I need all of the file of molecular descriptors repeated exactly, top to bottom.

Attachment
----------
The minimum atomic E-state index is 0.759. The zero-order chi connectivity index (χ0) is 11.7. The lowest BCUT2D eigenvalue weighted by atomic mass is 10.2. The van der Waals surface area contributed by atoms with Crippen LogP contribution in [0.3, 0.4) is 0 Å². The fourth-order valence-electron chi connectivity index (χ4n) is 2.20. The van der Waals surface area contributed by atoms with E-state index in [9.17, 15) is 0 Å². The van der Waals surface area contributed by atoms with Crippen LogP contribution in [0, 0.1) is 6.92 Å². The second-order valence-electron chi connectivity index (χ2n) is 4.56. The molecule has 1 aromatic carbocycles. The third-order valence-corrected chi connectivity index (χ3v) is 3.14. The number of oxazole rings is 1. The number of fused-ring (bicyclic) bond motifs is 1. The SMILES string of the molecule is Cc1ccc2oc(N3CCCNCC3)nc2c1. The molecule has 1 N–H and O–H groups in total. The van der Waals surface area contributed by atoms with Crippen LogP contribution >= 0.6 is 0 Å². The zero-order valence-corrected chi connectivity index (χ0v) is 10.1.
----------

The minimum atomic E-state index is 0.759. The zero-order chi connectivity index (χ0) is 11.7. The lowest BCUT2D eigenvalue weighted by atomic mass is 10.2. The van der Waals surface area contributed by atoms with Crippen LogP contribution in [0.3, 0.4) is 0 Å². The fourth-order valence-electron chi connectivity index (χ4n) is 2.20. The van der Waals surface area contributed by atoms with E-state index in [9.17, 15) is 0 Å². The van der Waals surface area contributed by atoms with Crippen LogP contribution in [0, 0.1) is 6.92 Å². The second-order valence-electron chi connectivity index (χ2n) is 4.56. The molecule has 1 aromatic carbocycles. The third-order valence-corrected chi connectivity index (χ3v) is 3.14. The number of oxazole rings is 1. The number of fused-ring (bicyclic) bond motifs is 1. The SMILES string of the molecule is Cc1ccc2oc(N3CCCNCC3)nc2c1. The molecule has 1 N–H and O–H groups in total. The van der Waals surface area contributed by atoms with Crippen LogP contribution >= 0.6 is 0 Å². The zero-order valence-corrected chi connectivity index (χ0v) is 10.1.